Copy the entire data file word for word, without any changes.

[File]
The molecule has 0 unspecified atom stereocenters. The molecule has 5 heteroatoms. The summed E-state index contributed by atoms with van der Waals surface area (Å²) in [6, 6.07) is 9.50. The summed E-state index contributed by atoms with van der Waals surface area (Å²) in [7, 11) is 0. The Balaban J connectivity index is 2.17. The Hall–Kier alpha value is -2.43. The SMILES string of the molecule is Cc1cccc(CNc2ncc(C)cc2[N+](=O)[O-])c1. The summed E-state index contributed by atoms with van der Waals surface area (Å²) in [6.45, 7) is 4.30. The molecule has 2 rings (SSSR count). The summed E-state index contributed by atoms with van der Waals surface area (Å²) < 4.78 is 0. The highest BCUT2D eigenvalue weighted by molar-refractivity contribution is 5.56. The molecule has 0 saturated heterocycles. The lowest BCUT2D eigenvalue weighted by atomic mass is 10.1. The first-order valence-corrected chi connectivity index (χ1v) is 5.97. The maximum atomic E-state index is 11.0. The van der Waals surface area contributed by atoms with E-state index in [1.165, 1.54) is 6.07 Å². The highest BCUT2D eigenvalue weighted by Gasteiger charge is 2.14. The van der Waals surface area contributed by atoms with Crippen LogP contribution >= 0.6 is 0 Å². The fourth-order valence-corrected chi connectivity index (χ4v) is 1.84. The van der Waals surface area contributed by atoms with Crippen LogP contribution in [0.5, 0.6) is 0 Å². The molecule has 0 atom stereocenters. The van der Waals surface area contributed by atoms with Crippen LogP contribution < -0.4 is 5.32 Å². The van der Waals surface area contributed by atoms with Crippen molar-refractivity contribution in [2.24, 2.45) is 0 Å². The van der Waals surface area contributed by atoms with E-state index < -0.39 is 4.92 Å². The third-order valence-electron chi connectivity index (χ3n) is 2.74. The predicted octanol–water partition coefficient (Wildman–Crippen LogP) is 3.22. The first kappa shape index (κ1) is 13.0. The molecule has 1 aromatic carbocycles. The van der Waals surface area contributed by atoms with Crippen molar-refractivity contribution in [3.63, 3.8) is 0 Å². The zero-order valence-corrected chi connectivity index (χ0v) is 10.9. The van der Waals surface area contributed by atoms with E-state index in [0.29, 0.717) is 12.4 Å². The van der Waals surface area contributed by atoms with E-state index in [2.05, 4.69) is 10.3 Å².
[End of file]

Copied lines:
The molecule has 0 unspecified atom stereocenters. The molecule has 5 heteroatoms. The summed E-state index contributed by atoms with van der Waals surface area (Å²) in [6, 6.07) is 9.50. The summed E-state index contributed by atoms with van der Waals surface area (Å²) in [7, 11) is 0. The Balaban J connectivity index is 2.17. The Hall–Kier alpha value is -2.43. The SMILES string of the molecule is Cc1cccc(CNc2ncc(C)cc2[N+](=O)[O-])c1. The summed E-state index contributed by atoms with van der Waals surface area (Å²) in [6.45, 7) is 4.30. The molecule has 2 rings (SSSR count). The summed E-state index contributed by atoms with van der Waals surface area (Å²) < 4.78 is 0. The highest BCUT2D eigenvalue weighted by molar-refractivity contribution is 5.56. The molecule has 0 saturated heterocycles. The lowest BCUT2D eigenvalue weighted by atomic mass is 10.1. The first-order valence-corrected chi connectivity index (χ1v) is 5.97. The maximum atomic E-state index is 11.0. The van der Waals surface area contributed by atoms with E-state index in [1.165, 1.54) is 6.07 Å². The highest BCUT2D eigenvalue weighted by Gasteiger charge is 2.14. The van der Waals surface area contributed by atoms with Crippen LogP contribution >= 0.6 is 0 Å². The fourth-order valence-corrected chi connectivity index (χ4v) is 1.84. The van der Waals surface area contributed by atoms with Crippen LogP contribution in [0.5, 0.6) is 0 Å². The molecule has 0 atom stereocenters. The van der Waals surface area contributed by atoms with Crippen LogP contribution < -0.4 is 5.32 Å². The van der Waals surface area contributed by atoms with Crippen molar-refractivity contribution in [2.24, 2.45) is 0 Å². The van der Waals surface area contributed by atoms with E-state index < -0.39 is 4.92 Å². The third-order valence-electron chi connectivity index (χ3n) is 2.74. The predicted octanol–water partition coefficient (Wildman–Crippen LogP) is 3.22. The first kappa shape index (κ1) is 13.0. The molecule has 1 aromatic carbocycles. The van der Waals surface area contributed by atoms with Crippen molar-refractivity contribution in [3.63, 3.8) is 0 Å². The zero-order valence-corrected chi connectivity index (χ0v) is 10.9. The van der Waals surface area contributed by atoms with E-state index in [0.29, 0.717) is 12.4 Å². The van der Waals surface area contributed by atoms with E-state index in [2.05, 4.69) is 10.3 Å².